Plantar fasciitis is a painful foot condition that can take months to clear up, even with treatment. Your podiatrist might try treatments such as a night splint, steroid injections, physical therapy, and orthotics, but if those don't help, your doctor might recommend shock wave treatments. These have been effective at relieving pain and assisting in healing for many people, but they don't always work for everyone. Here's how this plantar fasciitis treatment works.
The Shock Waves Are Delivered To Your Heel
Plantar fasciitis often causes heel pain that makes it difficult to walk. You can have the condition in one foot or both feet at the same time. The shock waves are delivered to one or both heels to help relieve the pain. You'll stretch out on a table on your stomach so the doctor can work on your heel.
You'll probably get a local anesthetic and maybe even a sedative since the shock waves can be painful, especially when your heel already hurts. The podiatrist applies gel to your heel and then moves a probe over the gel. Shock waves are then delivered deep into the tissues of your heel.
Shock Waves Promote Healing In A Few Ways
Shock waves can target areas where calcium is accumulating in tissues and causing pain. The calcium can be broken up and removed by your body. The waves also promote increased blood flow and growth factors in your painful heel. Shock wave therapy is considered a type of regenerative therapy in that it can help your body heal wounds, regenerate tissue, and remodel bones.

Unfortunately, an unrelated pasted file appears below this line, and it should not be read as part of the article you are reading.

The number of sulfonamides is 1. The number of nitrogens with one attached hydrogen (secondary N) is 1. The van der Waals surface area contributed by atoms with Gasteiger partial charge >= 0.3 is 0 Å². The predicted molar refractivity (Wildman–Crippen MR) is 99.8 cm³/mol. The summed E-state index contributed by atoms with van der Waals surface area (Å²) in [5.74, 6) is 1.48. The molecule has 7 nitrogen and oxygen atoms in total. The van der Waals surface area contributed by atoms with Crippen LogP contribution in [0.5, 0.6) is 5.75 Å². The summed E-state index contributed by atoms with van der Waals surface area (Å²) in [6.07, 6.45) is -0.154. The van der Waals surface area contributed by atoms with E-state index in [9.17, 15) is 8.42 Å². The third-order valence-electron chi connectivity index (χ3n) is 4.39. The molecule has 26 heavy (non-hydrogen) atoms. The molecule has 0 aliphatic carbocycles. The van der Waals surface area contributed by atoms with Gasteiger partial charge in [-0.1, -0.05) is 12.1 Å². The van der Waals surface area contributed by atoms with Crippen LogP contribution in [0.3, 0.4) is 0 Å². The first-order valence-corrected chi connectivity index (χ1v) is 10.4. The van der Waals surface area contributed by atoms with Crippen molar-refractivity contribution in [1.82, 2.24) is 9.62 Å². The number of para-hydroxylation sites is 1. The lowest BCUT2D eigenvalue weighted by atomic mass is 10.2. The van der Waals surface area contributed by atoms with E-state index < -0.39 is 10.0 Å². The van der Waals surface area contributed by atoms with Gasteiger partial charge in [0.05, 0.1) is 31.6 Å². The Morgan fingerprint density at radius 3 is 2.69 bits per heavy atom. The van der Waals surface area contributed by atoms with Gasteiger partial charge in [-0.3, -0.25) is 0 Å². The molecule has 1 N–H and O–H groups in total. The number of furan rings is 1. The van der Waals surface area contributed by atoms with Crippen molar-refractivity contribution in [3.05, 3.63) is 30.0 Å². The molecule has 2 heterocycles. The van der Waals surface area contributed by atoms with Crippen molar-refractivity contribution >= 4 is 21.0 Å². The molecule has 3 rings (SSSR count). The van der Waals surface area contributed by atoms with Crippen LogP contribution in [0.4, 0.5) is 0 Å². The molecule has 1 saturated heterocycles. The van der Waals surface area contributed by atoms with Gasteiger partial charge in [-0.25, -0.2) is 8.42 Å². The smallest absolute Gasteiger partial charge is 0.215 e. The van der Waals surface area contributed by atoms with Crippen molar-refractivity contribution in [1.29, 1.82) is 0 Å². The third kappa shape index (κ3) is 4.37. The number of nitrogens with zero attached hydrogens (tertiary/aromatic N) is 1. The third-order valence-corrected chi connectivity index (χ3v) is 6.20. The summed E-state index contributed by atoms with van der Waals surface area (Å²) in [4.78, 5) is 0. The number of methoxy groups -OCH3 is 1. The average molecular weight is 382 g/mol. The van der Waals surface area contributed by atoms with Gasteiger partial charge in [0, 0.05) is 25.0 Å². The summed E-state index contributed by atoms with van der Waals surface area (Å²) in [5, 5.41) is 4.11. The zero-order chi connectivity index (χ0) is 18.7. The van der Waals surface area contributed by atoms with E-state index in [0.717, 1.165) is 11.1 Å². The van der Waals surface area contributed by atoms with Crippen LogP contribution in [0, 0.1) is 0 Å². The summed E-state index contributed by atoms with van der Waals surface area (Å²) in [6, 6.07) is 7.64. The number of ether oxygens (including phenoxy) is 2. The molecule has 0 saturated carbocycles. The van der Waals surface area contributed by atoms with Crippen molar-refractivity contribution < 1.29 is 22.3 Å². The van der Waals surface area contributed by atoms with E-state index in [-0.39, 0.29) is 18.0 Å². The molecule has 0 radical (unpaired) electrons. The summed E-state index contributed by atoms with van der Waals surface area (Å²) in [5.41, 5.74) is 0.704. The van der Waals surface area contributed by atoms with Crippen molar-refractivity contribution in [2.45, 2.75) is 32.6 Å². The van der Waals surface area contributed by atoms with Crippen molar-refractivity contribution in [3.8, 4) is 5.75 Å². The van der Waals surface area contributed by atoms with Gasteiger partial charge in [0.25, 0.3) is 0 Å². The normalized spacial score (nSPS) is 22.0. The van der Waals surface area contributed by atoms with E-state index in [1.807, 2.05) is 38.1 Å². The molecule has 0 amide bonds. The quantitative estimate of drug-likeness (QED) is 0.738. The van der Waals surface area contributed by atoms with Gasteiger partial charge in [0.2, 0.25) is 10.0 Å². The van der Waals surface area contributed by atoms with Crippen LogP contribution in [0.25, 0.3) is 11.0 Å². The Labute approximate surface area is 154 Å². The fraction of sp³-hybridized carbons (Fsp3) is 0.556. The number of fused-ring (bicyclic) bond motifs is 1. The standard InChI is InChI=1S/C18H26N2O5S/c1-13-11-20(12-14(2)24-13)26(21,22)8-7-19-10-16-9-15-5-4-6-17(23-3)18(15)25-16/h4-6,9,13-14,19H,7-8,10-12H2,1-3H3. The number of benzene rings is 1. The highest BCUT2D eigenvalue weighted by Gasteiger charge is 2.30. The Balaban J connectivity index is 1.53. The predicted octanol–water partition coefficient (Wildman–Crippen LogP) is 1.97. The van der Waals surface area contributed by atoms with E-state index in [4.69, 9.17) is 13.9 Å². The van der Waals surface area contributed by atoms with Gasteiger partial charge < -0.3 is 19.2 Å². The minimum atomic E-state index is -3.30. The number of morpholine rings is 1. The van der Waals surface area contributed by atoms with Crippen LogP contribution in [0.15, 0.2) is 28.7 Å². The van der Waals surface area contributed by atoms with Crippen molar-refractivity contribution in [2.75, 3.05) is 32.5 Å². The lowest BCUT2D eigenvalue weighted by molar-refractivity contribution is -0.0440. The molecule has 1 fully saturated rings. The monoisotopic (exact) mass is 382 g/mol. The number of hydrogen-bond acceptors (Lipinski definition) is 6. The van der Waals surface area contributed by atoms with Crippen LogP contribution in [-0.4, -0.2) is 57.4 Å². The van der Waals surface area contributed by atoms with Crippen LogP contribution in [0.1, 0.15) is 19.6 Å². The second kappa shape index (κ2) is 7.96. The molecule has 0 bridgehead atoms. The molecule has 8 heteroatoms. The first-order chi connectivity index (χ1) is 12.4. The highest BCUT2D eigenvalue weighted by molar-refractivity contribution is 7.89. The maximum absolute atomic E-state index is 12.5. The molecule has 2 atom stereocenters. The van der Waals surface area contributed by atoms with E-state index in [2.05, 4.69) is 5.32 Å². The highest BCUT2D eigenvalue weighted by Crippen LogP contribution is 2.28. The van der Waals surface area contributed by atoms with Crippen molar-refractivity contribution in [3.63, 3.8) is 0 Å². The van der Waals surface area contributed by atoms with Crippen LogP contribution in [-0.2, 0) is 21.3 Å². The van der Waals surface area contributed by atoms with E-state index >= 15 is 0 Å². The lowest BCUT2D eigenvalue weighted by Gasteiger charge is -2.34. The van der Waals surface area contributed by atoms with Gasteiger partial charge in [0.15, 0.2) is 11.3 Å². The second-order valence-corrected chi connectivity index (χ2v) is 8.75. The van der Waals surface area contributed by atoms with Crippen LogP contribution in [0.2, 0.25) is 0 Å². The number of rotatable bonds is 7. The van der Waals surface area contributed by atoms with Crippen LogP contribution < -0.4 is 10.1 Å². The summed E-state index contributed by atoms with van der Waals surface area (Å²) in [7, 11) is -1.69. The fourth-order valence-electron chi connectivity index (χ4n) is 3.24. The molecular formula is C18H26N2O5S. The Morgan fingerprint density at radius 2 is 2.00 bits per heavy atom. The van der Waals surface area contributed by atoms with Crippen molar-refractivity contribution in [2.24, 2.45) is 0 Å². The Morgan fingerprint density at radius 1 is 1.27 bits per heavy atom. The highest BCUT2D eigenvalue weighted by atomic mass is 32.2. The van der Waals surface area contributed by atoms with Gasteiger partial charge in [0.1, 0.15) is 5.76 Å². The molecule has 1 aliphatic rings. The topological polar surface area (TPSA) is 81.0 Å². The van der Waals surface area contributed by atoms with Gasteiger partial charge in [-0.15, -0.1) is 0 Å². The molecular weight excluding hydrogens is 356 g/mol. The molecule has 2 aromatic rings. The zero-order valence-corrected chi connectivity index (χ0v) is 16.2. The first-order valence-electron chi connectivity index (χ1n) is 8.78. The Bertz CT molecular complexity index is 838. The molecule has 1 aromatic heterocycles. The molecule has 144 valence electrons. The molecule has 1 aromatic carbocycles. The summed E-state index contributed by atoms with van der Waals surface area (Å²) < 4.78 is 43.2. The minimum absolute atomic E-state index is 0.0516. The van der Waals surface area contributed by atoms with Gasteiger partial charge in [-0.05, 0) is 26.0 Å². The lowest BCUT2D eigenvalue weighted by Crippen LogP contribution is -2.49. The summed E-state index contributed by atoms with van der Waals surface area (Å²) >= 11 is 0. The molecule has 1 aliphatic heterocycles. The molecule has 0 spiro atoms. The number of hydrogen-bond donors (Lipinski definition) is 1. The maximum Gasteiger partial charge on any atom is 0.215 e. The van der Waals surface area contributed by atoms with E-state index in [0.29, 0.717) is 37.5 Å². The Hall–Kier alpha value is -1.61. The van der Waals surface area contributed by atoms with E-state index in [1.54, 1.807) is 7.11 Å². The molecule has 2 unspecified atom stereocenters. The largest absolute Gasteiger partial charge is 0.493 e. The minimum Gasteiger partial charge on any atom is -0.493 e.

It also helps relieve pain. You might notice pain relief after your initial treatment, but like most types of regenerative medicine, full results take time to appreciate since your body has to heal itself. You could even need multiple shock wave treatments to get the best results. Since healing can take time, you may need to continue with other plantar fasciitis treatments, such as wearing your night splint and doing stretching exercises.
Recovery From This Plantar Fasciitis Treatment Is Quick
You might go back to work after a shock wave treatment if you have a sedentary job, but your doctor may prefer that you rest your feet for the remainder of the day. Plus, you may feel woozy from the sedative, and that needs to wear off before you resume normal activities. You might be cleared to return to an active lifestyle in a day or two, but your podiatrist may want you to hold off on running for several days.